REVIEW: It’s Complicated by L.A. Witt

I RECEIVED A FREE COPY OF THIS BOOK IN EXCHANGE FOR A HONEST REVIEW.


Title: It’s Complicated
Author: L.A. Witt
Year of Publication: 2014
Genre: LGBT
Format: Ebook
Length: 196 pages
First Line: “I thought I was nervous on our first date.”

Summary: After their umpteenth breakup, Brad Sweeney and Jeff Hayden are living apart and starting over from scratch. The morning after a promising first date, they’re more optimistic than ever that they can make it work this time . . . until Jeff’s ex-wife and business partner calls to announce she’s pregnant with Jeff’s baby. Brad’s already competing with a demanding business for Jeff’s time. Now there’s a baby on the way, and worse, he’s afraid Jeff is still carrying a torch for the woman who’s carrying his child.

Jeff is desperately trying to keep his life together, but before he can even get his head around the news that he’s going to be a father, his ex announces that she wants to leave Tucker Springs. Now he either has to take over her role at the shop while ferrying the baby back and forth from Denver, or move the business—and himself—with her.

Brad and Jeff knew reconciliation wouldn’t be easy, but they’re rapidly running out of room for compromise. And sooner or later, something has to give.

Review: I received a free copy of this book in exchange for a honest review.

This was the first Tucker Springs novel that I have thoroughly disliked. I have read all of the novels in this series up to this point and this has to be the worst. I know I rated it a D|2 stars but that is rounded up from 1.5 stars.

Brad was a minor character in the previous novel, After the Fall, as Nathan’s roommate. His off again on again relationship with his boyfriend Jeff was briefly mentioned. But devoting an entire novel to them? Oh God.

Like I said, we have only met Brad before, so Jeff is an entirely new character for us to get used to. The premise of the novel is that the pair is trying a brand new start to their relationship. But things get thrown into a loop when Jeff’s ex-wife tells him she’s pregnant with his child. Can Jeff and Brad’s rocky relationship survive?

Where do I begin?

Let’s start with the plot. It’s such a trope of the gay couple getting together and then the ex calling to announce she is pregnant. Granted, it’s a trope for a reason. It can work. People can like it. But Christ, it is so old. SO OLD. But that wasn’t even the tip of the iceberg. The entire novel cycled like this: Brad and Jeff are happy. They have sex. They argue. Make-up. They’re happy. They have sex. They argue. Make-up. Happy. Sex. Argue. Make-up… OMG. MAKE IT STOP. Even the characters themselves realized they were stuck in a loop!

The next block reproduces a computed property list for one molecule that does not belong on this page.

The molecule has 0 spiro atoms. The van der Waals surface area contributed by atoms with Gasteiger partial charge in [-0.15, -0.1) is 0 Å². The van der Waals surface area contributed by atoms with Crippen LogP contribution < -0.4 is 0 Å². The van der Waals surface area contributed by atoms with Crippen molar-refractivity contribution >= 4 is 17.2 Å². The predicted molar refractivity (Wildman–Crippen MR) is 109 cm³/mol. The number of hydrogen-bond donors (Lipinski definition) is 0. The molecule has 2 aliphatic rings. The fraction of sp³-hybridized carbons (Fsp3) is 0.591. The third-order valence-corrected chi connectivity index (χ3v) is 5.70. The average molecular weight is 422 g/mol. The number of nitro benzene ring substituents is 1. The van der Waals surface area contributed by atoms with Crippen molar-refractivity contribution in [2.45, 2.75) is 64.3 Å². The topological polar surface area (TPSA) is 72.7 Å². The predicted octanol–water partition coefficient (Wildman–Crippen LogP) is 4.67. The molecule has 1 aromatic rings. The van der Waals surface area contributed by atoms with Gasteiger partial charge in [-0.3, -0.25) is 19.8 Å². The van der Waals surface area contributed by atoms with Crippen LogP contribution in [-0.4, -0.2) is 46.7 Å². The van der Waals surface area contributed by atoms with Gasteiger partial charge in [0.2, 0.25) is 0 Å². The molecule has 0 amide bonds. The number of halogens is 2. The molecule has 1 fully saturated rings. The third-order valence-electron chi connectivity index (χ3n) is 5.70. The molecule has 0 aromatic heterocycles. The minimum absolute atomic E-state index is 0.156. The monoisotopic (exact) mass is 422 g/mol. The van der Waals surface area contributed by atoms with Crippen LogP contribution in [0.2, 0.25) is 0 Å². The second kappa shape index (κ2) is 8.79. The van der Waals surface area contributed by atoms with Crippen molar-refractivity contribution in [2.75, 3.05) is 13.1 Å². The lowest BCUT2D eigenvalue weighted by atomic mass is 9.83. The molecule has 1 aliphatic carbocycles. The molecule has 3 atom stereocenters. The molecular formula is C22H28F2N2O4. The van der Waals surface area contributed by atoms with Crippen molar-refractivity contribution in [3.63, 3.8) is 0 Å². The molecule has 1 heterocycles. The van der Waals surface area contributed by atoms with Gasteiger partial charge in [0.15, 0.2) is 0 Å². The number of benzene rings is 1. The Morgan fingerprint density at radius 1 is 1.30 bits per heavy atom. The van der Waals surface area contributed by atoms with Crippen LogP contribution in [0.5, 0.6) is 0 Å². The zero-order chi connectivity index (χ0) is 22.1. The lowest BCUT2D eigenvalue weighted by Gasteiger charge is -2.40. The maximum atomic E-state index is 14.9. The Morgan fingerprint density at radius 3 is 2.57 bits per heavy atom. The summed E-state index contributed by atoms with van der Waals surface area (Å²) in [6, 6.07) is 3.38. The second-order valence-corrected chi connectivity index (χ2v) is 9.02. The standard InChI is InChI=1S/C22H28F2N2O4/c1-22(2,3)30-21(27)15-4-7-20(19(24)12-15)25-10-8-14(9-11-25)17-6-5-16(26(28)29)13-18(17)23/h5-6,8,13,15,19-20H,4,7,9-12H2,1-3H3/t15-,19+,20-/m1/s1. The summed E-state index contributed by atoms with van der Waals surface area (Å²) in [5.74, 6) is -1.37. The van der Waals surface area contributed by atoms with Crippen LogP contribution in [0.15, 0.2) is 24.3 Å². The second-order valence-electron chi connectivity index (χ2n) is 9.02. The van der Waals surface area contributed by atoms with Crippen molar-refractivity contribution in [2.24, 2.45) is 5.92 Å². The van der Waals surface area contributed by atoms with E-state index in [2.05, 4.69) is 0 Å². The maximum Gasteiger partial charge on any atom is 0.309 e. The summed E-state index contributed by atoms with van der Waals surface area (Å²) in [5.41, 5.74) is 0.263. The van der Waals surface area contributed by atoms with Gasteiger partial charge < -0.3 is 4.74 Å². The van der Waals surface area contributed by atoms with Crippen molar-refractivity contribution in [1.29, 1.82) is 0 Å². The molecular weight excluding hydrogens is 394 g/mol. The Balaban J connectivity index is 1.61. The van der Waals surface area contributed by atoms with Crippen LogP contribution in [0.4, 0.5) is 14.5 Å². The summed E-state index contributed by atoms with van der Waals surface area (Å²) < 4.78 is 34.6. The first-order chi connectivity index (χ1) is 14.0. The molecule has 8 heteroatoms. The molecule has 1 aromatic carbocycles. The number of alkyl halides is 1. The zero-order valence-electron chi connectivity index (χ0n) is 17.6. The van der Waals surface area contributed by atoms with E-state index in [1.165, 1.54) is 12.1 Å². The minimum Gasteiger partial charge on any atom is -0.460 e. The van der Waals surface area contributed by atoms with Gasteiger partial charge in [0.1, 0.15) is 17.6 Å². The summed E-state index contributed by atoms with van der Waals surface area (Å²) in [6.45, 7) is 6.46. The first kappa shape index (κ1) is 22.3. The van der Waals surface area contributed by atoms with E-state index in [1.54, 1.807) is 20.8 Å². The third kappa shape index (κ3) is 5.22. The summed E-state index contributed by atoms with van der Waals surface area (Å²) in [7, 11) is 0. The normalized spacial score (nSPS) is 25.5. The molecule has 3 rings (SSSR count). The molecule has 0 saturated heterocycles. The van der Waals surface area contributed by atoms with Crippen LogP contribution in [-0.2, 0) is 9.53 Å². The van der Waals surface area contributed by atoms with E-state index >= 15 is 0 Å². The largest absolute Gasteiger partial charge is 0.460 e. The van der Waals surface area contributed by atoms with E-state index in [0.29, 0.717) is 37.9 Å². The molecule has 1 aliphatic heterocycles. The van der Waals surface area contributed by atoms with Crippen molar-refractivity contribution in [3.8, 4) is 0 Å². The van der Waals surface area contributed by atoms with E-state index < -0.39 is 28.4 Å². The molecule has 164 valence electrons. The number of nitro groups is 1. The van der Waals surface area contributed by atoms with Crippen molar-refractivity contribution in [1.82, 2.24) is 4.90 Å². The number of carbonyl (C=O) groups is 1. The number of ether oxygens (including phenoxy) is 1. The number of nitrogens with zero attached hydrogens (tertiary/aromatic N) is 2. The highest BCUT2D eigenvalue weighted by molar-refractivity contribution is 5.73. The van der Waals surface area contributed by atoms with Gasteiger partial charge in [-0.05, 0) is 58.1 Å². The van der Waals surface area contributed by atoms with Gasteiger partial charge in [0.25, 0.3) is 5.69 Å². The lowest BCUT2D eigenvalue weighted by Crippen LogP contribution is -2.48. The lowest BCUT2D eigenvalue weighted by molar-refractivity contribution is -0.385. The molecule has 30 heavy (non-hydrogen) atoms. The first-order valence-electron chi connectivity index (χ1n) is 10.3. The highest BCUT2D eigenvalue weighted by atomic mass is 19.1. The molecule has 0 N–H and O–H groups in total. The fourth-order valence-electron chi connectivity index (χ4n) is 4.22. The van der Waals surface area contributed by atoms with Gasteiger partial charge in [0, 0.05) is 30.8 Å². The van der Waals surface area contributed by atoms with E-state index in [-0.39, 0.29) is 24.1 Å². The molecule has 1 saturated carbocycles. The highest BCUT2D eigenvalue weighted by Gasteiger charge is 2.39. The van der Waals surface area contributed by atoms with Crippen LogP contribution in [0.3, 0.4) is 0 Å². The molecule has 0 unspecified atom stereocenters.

“How long are we going to keep doing this?”
“Doing what?”
“Fighting. Making up. Fighting again.”
Jeff ran a hand through his hair. “I don’t know.”

The novel was literally just the two of them fighting, making up and having sex.

I wasn’t fond of Witt’s writing style either. Maybe after reading four of her novels I am beginning to notice it more. She is more dialogue heavy at times, without noting who is saying which line. It got very annoying. There is quite a bit of back story in It’s Complicated– just Jeff and Brad talking about stuff from the past. Like, hey remember when we first met? Or remember that time when? But there’s tons of it. Maybe it is just me, but I was reading this novel about two characters trying to get back on track, and I frankly, didn’t care about that time they took their parents hiking. It was padding. Just padding and unneeded. Each chapter alternated between Jeff and Brad’s point and view. However, at times when I forgot whose chapter it was, I found that I mistook the two characters. In reality Brad and Jeff are two very similar characters. Witt made a stereotype out of Jeff’s ex-wife, Christine. She’s a black woman who begins or ends her sentences with ‘baby’ like she is in a 70s film. It was depressing. Witt also decided to be clever and make Jeff bisexual. As a bisexual woman, I wasn’t offended by his character, but I wasn’t cheering from the rooftop that there was finally a bi character in the Tucker Springs series. Jeff being bi was clearly written an easy way for the baby thing. I am more offended by Witt for using bisexuality as a easy out for her plot.

There is something very clear about this novel. Jeff and Brad just don’t belong together. They just don’t. They have broken up like 100 times before the novel even begins. I mean, Christ, if you have broken up even once, that should have given you a clue. All they did before the novel and during the novel was argue. Apparently they have trust issues. Brad isn’t sure that Jeff will go back to his ex-wife again. My main problem though, was the condom. I’m sorry but if your partner sleeps with someone other than you, you have a right to request that a condom be worn. And if said partner is like ummm, no. Then dump him. He clearly doesn’t care.

If you have never read the Tucker Springs series and want to get into it, do not start with this one. You will probably turn away screaming. If you have read it before, you might want to skip it unless you are determined to read all of the books.

Worst part: the repetitive plot lines

Best part: Um… *smacks lips* That it was a Tucker Springs novel?

Grade: D

Recommend For: Maybe if you are a diehard L.A. Witt fan or really really into this trope.

Other Books by This Author: General Misconduct and Wrenches, Regrets, And Reality Checks

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